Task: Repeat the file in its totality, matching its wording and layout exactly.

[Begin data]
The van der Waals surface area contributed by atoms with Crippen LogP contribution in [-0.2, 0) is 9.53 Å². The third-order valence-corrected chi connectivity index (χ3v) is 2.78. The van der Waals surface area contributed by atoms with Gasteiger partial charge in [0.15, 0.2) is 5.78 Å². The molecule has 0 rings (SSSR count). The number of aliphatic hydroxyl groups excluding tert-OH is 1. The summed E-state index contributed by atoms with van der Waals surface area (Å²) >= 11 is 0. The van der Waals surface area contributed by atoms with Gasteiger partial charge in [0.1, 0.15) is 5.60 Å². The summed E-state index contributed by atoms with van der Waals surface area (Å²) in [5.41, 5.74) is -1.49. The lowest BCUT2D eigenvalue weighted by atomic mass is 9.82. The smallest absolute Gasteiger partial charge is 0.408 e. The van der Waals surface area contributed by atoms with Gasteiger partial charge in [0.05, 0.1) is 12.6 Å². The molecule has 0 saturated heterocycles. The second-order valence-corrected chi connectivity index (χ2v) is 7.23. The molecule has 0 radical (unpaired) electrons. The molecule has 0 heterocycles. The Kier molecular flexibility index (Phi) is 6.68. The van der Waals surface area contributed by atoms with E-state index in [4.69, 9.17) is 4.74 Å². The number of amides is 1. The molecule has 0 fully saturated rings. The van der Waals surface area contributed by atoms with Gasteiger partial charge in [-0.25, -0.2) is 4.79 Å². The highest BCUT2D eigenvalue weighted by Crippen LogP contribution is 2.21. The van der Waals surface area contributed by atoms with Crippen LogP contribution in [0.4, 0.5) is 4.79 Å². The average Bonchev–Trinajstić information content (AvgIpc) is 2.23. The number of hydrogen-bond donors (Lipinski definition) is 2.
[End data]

The van der Waals surface area contributed by atoms with Crippen LogP contribution in [-0.2, 0) is 9.53 Å². The third-order valence-corrected chi connectivity index (χ3v) is 2.78. The van der Waals surface area contributed by atoms with Gasteiger partial charge in [0.15, 0.2) is 5.78 Å². The molecule has 0 rings (SSSR count). The number of aliphatic hydroxyl groups excluding tert-OH is 1. The summed E-state index contributed by atoms with van der Waals surface area (Å²) >= 11 is 0. The van der Waals surface area contributed by atoms with Gasteiger partial charge in [0.1, 0.15) is 5.60 Å². The summed E-state index contributed by atoms with van der Waals surface area (Å²) in [5.41, 5.74) is -1.49. The lowest BCUT2D eigenvalue weighted by atomic mass is 9.82. The smallest absolute Gasteiger partial charge is 0.408 e. The van der Waals surface area contributed by atoms with Gasteiger partial charge in [0.05, 0.1) is 12.6 Å². The molecule has 0 saturated heterocycles. The second-order valence-corrected chi connectivity index (χ2v) is 7.23. The molecule has 0 radical (unpaired) electrons. The molecule has 0 heterocycles. The Kier molecular flexibility index (Phi) is 6.68. The van der Waals surface area contributed by atoms with E-state index in [4.69, 9.17) is 4.74 Å². The number of amides is 1. The molecule has 0 fully saturated rings. The van der Waals surface area contributed by atoms with Gasteiger partial charge in [-0.25, -0.2) is 4.79 Å². The highest BCUT2D eigenvalue weighted by Crippen LogP contribution is 2.21. The van der Waals surface area contributed by atoms with Crippen LogP contribution in [0.4, 0.5) is 4.79 Å². The average Bonchev–Trinajstić information content (AvgIpc) is 2.23. The number of hydrogen-bond donors (Lipinski definition) is 2.